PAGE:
I *should* have qualified my statement by saying something like "with most of the photos *I* work on these days and the images that I strive to achieve, photoshop is a great tool but an obvious photoshopped effect is usually not what I'm after".

I have no problem with anyone who decides to depart from a photorealistic image or who uses photoshop for more than simple touching up (and I have done my fair share of this). It is a powerful tool that has many uses.

But I will say that it is easy to get carried away with the novelty factor of many of the filters and effects, and usually people will tend to err on the side of heavy-handedness rather than subtlety.

Using your example of an impressionist painting, it takes a certain amount of skill, thought, and attention to paint a successful impressionist painting, and by its very nature it is a more emotional representation of the scene than a photorealistic one. But it takes about 3 mouse-clicks and no thought for anyone to turn a normal photo into a photoshopped impressionist lookalike, which although visually similar, has clearly no emotional interpretation driving the process. Does that make everyone with photoshop a Monet or Cezanne? Of course not.
I'm not trying to have a go at you at all here, and I'm also not saying the photoshopped impressionist image is of no value, just that it is easy to abuse the "power" of photoshop... and skilled photoshop users, like skilled painters, are not as common as we'd all like them to be. With photoshop, it is the judicious use of these filters and the subtleties and combinations of the effects that make all the difference into the image, otherwise it is the photoshop programmers who create the images, not the user.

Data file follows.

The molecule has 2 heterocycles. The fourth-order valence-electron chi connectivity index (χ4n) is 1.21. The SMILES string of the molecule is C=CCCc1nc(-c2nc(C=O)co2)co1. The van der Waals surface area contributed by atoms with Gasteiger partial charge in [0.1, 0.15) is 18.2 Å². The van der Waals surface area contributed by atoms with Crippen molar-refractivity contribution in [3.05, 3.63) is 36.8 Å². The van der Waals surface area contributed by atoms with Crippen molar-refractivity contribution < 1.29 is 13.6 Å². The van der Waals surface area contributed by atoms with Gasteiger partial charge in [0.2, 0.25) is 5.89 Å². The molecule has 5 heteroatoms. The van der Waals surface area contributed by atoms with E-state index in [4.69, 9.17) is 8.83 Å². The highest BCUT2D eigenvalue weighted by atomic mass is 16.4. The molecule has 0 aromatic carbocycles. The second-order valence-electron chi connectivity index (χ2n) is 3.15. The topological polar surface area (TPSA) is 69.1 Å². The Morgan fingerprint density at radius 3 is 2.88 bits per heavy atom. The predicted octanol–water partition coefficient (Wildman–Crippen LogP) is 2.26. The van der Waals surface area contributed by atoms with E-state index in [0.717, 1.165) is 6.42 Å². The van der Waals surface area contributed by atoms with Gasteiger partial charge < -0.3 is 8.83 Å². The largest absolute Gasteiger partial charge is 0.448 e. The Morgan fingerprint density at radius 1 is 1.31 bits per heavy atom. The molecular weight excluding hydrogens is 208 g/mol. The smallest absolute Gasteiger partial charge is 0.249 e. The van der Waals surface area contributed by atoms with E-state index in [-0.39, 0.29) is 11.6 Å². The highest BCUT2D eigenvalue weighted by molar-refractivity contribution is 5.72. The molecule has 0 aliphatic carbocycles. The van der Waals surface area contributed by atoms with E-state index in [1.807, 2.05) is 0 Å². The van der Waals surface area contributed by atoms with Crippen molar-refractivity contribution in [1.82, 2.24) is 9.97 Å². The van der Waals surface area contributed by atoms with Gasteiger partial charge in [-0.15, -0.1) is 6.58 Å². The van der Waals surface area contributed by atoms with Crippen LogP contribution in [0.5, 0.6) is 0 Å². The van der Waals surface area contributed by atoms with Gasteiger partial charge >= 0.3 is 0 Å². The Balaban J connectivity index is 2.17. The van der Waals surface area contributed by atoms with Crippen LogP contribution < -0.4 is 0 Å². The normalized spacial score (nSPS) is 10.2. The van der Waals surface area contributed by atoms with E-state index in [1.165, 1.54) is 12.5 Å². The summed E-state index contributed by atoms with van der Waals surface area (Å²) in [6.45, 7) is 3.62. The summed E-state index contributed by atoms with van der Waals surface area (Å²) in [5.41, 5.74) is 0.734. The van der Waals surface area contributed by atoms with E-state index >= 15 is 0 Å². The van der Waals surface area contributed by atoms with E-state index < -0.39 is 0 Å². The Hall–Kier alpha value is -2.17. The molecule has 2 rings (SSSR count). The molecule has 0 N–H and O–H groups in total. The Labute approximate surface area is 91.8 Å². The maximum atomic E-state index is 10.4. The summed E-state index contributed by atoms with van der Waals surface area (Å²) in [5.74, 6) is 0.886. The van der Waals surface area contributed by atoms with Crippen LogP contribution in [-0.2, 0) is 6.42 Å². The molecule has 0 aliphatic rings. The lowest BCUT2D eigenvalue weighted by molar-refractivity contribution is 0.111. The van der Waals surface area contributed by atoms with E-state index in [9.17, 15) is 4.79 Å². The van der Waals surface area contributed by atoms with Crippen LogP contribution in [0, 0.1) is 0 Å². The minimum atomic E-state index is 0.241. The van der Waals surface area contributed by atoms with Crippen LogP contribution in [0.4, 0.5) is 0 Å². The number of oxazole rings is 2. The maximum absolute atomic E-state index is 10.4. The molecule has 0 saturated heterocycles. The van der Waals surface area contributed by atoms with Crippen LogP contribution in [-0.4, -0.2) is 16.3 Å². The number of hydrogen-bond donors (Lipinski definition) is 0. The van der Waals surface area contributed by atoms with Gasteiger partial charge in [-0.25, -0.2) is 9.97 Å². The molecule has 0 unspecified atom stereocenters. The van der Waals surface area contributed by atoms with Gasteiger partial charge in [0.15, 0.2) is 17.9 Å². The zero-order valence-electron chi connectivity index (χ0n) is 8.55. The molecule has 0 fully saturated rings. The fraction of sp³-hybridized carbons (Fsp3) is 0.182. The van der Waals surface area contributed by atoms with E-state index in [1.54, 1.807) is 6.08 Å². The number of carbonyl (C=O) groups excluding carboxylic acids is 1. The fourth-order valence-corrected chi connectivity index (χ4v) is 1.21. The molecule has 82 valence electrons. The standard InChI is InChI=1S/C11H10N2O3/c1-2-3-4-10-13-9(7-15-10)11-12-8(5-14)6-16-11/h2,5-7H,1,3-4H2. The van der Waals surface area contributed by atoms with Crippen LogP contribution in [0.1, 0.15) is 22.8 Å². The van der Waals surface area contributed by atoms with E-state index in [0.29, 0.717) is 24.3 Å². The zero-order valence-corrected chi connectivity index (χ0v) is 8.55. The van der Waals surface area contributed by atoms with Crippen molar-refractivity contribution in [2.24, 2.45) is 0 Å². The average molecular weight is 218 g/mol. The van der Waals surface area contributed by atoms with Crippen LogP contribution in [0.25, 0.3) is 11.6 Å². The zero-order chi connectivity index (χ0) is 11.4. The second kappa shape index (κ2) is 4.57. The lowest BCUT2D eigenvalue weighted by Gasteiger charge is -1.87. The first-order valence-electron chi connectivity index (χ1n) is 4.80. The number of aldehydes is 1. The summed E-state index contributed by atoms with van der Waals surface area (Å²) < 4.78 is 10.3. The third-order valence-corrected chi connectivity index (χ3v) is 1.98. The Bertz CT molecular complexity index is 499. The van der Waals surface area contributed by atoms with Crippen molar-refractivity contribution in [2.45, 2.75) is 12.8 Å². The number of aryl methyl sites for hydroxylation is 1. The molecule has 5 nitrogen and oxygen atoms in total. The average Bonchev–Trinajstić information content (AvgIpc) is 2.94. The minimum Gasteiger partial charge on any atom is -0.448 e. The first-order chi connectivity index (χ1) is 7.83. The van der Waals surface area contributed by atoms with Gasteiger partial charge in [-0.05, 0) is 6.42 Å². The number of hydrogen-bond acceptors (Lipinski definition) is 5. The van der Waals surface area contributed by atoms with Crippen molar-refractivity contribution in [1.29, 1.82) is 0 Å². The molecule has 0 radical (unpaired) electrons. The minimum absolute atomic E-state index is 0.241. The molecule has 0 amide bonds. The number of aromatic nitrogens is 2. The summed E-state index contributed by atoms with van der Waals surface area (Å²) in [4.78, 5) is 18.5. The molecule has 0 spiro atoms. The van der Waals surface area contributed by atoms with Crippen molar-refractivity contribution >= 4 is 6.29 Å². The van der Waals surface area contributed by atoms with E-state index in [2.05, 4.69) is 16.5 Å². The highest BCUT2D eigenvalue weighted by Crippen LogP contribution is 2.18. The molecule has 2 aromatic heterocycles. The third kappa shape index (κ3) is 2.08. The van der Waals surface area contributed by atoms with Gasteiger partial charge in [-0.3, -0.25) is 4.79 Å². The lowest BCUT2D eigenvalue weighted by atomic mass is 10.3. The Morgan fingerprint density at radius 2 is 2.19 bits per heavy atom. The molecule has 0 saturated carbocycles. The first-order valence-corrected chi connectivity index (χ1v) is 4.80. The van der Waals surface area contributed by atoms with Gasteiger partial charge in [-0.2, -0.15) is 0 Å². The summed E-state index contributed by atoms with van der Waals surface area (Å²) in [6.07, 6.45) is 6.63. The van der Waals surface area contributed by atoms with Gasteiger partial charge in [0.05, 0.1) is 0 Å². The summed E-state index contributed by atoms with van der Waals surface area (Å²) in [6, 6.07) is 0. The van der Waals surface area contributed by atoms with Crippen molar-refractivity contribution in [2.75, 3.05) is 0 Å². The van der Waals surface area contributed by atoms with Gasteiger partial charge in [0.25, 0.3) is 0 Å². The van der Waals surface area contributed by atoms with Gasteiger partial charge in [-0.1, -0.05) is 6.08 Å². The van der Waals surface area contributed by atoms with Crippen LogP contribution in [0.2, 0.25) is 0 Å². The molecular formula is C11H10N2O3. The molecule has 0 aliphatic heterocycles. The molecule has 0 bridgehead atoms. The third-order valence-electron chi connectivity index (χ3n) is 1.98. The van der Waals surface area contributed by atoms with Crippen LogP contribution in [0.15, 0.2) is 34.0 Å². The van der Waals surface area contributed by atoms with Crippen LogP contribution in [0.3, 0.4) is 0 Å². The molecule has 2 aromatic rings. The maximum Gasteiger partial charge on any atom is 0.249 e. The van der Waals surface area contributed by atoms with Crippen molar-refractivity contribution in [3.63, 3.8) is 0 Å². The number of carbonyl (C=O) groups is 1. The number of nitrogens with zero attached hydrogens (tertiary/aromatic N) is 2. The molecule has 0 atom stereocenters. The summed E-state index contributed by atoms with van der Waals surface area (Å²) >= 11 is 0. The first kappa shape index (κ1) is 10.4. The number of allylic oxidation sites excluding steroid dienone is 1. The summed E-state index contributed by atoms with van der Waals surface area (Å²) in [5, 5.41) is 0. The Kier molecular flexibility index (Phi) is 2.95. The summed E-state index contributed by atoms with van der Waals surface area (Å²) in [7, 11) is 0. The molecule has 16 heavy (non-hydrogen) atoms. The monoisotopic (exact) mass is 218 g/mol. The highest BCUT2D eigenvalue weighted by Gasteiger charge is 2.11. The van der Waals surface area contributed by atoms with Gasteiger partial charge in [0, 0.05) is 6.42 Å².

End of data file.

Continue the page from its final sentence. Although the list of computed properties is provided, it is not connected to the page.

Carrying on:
Photoshop is the tool, not the solution! Tongue

Cheers
Adrian

Adrian Broughton
My Website: www.BroughtonPhoto.com.au
My Blog: blog.BroughtonPhoto.com.au
You can also visit me on Facebook!
"Everything should be made as simple as possible, but no simpler." - Einstein.

Mar 28, 2005, 14:06 #6
Rufus Posting Freak *****
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[Image: overshopped.jpg]

Wheeee!!!! Big Grin


Mar 28, 2005, 15:09 #7
EnglishBob AKA Craig *****
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My Personal tastes are for photo-realistic images, I tend to use photoshop lightly for cropping, very mild sharpening and sometimes to correct an under-exposed image slightly.

Horizons too get straightened Big Grin

It seems the established photo-society competitions even expect 99% of pictures to of been post processed, and will say "that dead leaf should of been cloned out" or some such.... many of the images are film, printed commercially in a photo-lab and have never been near photoshop.

All that said there are some very fine images that pass through these boards thatr have been meddled with! The sun-light in the woods is one I remember well, and Irma's conversion of the snowy park with lights is another I remember easily.